When Chi Fan Tsang, Christie’s Head of Chinese Ceramics and Works of Art, first saw this falangcai bowl it made an immediate impression on her. ‘The colours were so vibrant, they ignited the senses,’ she recalls of that initial encounter.
At the time the bowl — which is offered in Hong Kong in A Dream Realised: Kangxi’s Ultimate Falangcai Bowl on 27 November — was in the collection of the flamboyant art dealer Robert Chang, a legendary figure in the world of Chinese porcelain.
Falangcai, which can be translated as ‘foreign colours’, refers to porcelains painted in the imperial workshops of the Forbidden City in Beijing with enamels partly introduced from the West. It was made exclusively for the imperial court and royal family.
The blue-enamelled reign mark on the base of the bowl indicates that it was made during the reign of the Kangxi Emperor (r.1654-1722), one of the greatest rulers in the history of China. As well as being a talented literati with a curious mind and deep interest in science and art, he was widely admired for his statesmanship and benevolence.
In fact, the Kangxi emperor was a workaholic. There are reports of him rising at 4am to practice calligraphy and painting before attending to state affairs, and in his workshops where, it is recorded that he personally checked every piece of porcelain sent from the city of Jingdezhen to be enamelled for his personal collection.
The falangcai bowl is one such object. Its beauty lies in the seductive European-influenced painting technique perfected by master craftsmen in the imperial workshops in Beijing.
In his desire for knowledge and advancement, the Kangxi emperor welcomed the foremost scholars and artists to his court. They included Jesuit missionaries from Italy, who brought with them scientific instruments and new enamelling techniques from the West.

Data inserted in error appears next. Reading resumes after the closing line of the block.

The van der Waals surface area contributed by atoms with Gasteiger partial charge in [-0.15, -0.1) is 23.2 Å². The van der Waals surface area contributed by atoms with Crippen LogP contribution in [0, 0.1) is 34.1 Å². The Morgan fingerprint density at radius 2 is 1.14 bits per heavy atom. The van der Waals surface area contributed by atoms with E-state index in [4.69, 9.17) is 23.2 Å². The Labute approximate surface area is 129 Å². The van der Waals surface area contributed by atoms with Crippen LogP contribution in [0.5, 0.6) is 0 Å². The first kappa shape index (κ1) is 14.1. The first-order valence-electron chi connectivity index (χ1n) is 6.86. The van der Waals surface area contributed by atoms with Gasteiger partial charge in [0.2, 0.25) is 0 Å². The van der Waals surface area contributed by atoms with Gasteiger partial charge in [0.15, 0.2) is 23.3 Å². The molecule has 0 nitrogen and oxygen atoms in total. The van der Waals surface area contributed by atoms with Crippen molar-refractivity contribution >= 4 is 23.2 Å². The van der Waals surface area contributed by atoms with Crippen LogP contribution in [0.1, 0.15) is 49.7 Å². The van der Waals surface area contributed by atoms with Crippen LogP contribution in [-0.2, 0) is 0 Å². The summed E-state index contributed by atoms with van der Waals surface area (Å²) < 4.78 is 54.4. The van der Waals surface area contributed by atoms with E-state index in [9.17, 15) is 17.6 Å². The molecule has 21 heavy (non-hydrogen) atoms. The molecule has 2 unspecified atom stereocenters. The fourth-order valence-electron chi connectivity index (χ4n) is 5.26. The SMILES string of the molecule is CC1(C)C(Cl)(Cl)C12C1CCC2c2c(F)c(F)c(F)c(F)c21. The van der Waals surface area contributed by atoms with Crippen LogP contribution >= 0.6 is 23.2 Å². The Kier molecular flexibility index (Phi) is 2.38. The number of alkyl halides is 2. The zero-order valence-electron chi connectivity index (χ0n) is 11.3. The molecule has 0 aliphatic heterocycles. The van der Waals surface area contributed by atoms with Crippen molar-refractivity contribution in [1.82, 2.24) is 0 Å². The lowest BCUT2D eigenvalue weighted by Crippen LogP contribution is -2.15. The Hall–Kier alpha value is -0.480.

New enamel colours were introduced to the artisans, including the ruby-red, yellow and white colours. The most famous was a ruby-red enamel, which is responsible for the falangcai bowl’s deep background colour.
Analysis shows that the red pigment was made up of ground ruby glass; white lead arsenic was added to the paste to create the opalescent pink of the lotus blossoms. ‘It is such a rich, strong colour, it almost makes the flowers on the porcelain life-like,’ says Tsang.
The bowl is unusual in that it is decorated with an usual species of lotus flower with double blooms borne on a single stem, originating from Mongolia and beloved by the Kangxi Emperor.
In traditional Chinese culture the lotus has many auspicious meanings. It is associated with Buddhism, is symbolic of beauty and purity, and both the lotus flower and the lotus leaf provide a pun for harmony. The various names for the lotus also provide rebuses auguring the imminent arrival of illustrious sons.
When depicted in classical paintings, or indeed on Kangxi enamelled wares, all parts of the lotus are celebrated — the flower buds, the flowers and their seed pods, and the leaves.
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The lotus was the emperor’s favourite flower. ‘It connects to what we know of him being a keen scholar,’ says the specialist. ‘He was drawn to Neo-Confucianism and would have been well aware of the auspicious symbolism of lotuses.’ For this reason, this bowl was very probably a personal object.
The poem On the Love of the Lotus, written by the 11th-century scholar Zhou Dunyi (1017-1073), is the best known of all Chinese literary references to the lotus, and reflects the Confucian idea that the lotus represented the ‘gentleman’ or ‘superior man’.
‘The Kangxi Emperor wanted to be remembered as a harmonious and enlightened ruler,’ says Tsang. In many ways his tastes were influenced by those of the Chinese literati, so it is entirely in keeping with what we know of him that he should have commanded lotuses to be applied to his most personal ceramic objects.